“Thank you, Richard. William, I thought we were done. You already gifted me three new gowns, the sardonyx cameo brooch of a mother and child that I absolutely adore, the leather bound edition of Wordsworth’s Lyrical Ballads, two new pairs of gloves, handkerchiefs, and what else… oh yes, the wooden table with drawers to sit beside my chair!”
“Trifles, my dear. The latter essentially because I was weary of seeing your sewing scattered all over the ground.” He grinned and squeezed her shoulder. “This, in addition to the larger box in yonder corner”—he pointed to a now visible package previously buried under the mound of presents—“is your main gift from me.”
“You may as well just open it, Lizzy,” Jane interjected, smiling at her brother-in-law. “It is purchased and wrapped. I doubt if there is any chance it will be returned.”
“Absolutely none. Thank you, Mrs. Bingley, for your support. My wife has yet to comprehend the realities of being spoiled by her husband. I pray you do not torment Bingley with useless arguments and quibbling.”
“I fear she does,” Charles said with a laugh. “However, I do believe we should be thankful, Darcy. After all it was the modesty, virtue, and economy of spirit which partially drew us to the Bennet sisters, along with other stellar attributes I hasten to add.”
“Lord have mercy! We will be here until next Christmas at this rate! Open it, Elizabeth, before these two begin reciting poetry and destroy all our appetites!” George declared, Mr. Bennet laughing and nodding in agreement.
Jane blushed, Lizzy laughing as she began untying the ribbons. Lizzy was quite familiar with her husband’s need to shower her with gifts. It was a habit borne of his deep love for all those dearest to him; an expression established long before she entered his life. The logical conclusion was simply to accept it, but her nature would not allow her to ever be mercenary or greedy and, therefore, it was mildly uncomfortable. She glanced upon his glowing visage, much like a child with a secret, and could only say a silent prayer of thankfulness.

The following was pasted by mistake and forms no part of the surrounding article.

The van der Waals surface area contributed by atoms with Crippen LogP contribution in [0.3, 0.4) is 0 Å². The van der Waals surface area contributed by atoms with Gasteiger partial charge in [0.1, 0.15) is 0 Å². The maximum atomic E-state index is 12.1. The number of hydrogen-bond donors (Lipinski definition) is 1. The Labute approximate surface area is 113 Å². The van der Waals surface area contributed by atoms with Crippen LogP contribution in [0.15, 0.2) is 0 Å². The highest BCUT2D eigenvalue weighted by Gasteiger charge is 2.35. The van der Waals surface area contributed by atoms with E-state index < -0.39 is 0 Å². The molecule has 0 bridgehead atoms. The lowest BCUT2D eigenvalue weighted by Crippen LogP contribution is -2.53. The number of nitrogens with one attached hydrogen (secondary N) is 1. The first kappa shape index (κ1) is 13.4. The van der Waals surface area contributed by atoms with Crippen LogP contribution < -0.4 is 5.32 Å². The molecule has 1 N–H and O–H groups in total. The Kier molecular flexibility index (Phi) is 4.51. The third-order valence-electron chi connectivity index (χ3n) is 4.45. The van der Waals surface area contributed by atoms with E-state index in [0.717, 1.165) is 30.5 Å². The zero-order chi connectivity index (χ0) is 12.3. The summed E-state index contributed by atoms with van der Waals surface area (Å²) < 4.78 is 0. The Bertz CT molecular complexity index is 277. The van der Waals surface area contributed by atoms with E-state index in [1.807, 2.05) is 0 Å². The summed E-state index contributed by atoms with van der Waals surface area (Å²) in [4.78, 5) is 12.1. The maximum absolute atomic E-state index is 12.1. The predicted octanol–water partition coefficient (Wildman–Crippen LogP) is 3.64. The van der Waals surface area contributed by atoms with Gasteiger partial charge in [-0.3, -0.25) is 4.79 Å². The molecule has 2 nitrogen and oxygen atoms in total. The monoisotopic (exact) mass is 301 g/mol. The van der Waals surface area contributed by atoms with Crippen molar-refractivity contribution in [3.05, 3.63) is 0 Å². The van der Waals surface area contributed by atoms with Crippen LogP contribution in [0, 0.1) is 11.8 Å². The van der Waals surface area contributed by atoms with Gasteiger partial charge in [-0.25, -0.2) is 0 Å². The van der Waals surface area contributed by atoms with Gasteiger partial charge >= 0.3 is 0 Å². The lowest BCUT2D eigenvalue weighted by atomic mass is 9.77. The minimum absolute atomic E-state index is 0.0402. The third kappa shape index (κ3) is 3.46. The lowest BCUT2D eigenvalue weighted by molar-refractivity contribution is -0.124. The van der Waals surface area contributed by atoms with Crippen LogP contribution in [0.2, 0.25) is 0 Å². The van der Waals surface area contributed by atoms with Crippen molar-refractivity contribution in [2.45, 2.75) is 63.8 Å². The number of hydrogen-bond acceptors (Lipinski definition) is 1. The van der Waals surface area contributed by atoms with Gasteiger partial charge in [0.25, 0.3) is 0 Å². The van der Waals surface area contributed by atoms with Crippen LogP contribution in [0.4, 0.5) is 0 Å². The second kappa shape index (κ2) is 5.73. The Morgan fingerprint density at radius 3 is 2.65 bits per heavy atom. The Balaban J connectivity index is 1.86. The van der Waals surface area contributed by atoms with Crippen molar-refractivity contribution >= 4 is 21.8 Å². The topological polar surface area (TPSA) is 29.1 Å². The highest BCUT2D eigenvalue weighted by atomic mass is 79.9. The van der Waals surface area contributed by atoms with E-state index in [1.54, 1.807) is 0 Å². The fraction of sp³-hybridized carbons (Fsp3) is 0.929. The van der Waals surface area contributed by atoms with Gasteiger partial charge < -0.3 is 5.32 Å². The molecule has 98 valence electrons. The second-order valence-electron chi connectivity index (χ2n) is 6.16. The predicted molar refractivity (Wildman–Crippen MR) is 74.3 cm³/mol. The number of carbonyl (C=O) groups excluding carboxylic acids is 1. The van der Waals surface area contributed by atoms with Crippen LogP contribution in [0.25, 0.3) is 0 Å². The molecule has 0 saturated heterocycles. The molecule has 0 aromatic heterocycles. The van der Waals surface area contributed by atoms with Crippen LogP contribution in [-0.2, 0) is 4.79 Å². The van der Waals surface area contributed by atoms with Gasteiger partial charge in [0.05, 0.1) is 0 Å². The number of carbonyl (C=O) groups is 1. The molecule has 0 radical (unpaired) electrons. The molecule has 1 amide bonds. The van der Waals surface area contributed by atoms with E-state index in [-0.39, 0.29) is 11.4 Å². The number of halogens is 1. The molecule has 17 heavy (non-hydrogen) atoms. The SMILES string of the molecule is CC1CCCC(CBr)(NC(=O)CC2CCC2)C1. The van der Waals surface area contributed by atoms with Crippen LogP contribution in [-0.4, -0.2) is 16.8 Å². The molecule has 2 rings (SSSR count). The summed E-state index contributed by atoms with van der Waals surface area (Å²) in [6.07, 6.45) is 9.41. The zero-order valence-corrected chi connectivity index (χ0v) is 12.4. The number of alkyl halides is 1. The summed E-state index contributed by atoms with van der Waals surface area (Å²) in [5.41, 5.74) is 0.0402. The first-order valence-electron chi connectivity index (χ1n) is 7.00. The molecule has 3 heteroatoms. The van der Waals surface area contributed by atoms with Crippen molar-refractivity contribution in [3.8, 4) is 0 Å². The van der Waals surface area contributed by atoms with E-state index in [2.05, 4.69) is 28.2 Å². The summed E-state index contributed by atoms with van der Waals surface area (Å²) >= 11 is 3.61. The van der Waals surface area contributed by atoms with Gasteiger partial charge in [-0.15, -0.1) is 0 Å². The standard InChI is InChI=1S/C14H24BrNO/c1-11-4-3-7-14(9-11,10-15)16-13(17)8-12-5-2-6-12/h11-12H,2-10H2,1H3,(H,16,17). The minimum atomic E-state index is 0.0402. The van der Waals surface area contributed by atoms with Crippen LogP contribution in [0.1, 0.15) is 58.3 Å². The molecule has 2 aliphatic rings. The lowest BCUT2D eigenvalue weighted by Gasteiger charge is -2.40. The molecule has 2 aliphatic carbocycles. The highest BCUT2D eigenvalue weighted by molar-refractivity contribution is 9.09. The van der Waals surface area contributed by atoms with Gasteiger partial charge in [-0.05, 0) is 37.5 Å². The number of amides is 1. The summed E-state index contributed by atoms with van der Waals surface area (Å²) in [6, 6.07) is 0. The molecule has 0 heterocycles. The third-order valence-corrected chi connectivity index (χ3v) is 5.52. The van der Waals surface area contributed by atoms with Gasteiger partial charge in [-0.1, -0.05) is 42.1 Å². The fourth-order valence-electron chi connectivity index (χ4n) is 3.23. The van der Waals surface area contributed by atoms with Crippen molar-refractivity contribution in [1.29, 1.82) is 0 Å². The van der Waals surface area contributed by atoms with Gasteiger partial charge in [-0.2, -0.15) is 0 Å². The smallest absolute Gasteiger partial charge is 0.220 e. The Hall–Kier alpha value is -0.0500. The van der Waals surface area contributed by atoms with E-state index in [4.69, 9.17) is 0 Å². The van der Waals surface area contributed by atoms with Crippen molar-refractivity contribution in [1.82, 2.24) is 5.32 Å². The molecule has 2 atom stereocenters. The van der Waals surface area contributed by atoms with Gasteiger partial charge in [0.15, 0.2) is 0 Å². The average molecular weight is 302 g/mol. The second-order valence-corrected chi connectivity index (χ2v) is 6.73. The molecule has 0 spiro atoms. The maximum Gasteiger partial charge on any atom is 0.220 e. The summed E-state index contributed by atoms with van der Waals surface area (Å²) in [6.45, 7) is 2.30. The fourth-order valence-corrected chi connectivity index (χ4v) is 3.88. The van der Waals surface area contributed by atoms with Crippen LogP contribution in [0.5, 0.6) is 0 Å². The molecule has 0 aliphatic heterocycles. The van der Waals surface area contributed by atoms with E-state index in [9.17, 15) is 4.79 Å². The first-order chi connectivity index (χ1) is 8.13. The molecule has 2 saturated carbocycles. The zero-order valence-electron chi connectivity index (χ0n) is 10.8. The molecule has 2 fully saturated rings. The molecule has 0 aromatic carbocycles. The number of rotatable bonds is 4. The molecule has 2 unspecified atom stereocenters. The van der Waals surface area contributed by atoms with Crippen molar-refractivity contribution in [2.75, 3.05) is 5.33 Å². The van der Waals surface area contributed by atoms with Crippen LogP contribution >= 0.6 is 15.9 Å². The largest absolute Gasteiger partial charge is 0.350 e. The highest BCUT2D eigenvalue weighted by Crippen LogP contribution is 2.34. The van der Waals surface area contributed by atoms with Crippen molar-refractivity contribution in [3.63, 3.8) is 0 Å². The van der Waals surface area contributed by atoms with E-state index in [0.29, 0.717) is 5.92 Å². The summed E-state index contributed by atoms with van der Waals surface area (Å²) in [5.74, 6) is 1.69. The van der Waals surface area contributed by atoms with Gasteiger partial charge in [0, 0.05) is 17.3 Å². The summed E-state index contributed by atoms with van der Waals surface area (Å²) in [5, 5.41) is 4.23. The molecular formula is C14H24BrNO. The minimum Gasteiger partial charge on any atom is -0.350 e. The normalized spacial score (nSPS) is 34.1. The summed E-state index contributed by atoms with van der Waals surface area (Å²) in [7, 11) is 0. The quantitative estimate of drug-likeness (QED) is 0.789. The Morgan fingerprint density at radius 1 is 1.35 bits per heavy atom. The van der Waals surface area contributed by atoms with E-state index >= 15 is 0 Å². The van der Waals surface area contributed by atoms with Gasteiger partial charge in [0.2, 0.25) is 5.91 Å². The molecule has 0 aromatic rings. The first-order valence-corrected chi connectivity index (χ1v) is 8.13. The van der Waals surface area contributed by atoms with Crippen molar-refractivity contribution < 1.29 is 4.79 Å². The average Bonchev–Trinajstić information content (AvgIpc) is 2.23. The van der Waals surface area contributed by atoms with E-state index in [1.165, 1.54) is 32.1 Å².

The box contained a book bound with fine calf leather dyed a deep blue with gold leaf etching along the spine. The pages inside were blank, the intent of which was unmistakably indicated by the gold emblazoned Alexander William George Bennet Darcy scrolled across the front cover. Before Lizzy could find her voice, Darcy was kneeling with hands caressing over the exquisite binding.
“It is a memory book. I saw something similar in Derby. I had this made by a bookbinding establishment in London that has restored numerous antique volumes I have purchased over the years. You can write your thoughts, facts as he grows, ink prints of his feet, memories of first words, when he walks, and anything else that comes to mind. Is it not a fabulous idea?”
“Darcy, this is marvelous!” It was Charles, face suffused with enthusiasm. “Where did you get it?” The new father and father-to-be launched into a discussion, Jane and Lizzy exchanging amused glances.
“William, thank you so much! It is a marvelous concept, keeping an itemized log, so to speak, of his transitions and growth. Will you write in it as well?”